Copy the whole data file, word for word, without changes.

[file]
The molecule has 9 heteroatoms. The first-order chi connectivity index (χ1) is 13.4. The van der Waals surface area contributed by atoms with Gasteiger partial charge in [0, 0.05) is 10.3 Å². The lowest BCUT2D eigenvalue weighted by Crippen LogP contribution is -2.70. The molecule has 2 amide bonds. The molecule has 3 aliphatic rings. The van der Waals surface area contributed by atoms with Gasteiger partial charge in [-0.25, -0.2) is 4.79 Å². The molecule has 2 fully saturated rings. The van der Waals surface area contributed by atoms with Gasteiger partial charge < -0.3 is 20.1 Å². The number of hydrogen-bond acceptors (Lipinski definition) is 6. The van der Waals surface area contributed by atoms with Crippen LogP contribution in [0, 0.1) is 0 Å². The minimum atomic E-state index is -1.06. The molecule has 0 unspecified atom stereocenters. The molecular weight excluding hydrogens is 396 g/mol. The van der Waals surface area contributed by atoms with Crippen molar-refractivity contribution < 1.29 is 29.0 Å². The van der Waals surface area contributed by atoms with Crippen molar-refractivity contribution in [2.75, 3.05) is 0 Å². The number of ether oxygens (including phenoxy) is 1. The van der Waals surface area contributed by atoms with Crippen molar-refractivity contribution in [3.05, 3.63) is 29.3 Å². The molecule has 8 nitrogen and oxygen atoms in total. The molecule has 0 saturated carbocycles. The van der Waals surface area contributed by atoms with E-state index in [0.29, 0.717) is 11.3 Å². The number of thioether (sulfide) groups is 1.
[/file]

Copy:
The molecule has 9 heteroatoms. The first-order chi connectivity index (χ1) is 13.4. The van der Waals surface area contributed by atoms with Gasteiger partial charge in [0, 0.05) is 10.3 Å². The lowest BCUT2D eigenvalue weighted by Crippen LogP contribution is -2.70. The molecule has 2 amide bonds. The molecule has 3 aliphatic rings. The van der Waals surface area contributed by atoms with Gasteiger partial charge in [-0.25, -0.2) is 4.79 Å². The molecule has 2 fully saturated rings. The van der Waals surface area contributed by atoms with Gasteiger partial charge < -0.3 is 20.1 Å². The number of hydrogen-bond acceptors (Lipinski definition) is 6. The van der Waals surface area contributed by atoms with Crippen LogP contribution in [0, 0.1) is 0 Å². The minimum atomic E-state index is -1.06. The molecule has 0 unspecified atom stereocenters. The molecular weight excluding hydrogens is 396 g/mol. The van der Waals surface area contributed by atoms with Crippen molar-refractivity contribution < 1.29 is 29.0 Å². The van der Waals surface area contributed by atoms with Crippen molar-refractivity contribution in [2.75, 3.05) is 0 Å². The number of ether oxygens (including phenoxy) is 1. The van der Waals surface area contributed by atoms with Crippen molar-refractivity contribution in [3.05, 3.63) is 29.3 Å². The molecule has 8 nitrogen and oxygen atoms in total. The molecule has 0 saturated carbocycles. The van der Waals surface area contributed by atoms with E-state index in [0.29, 0.717) is 11.3 Å². The number of thioether (sulfide) groups is 1.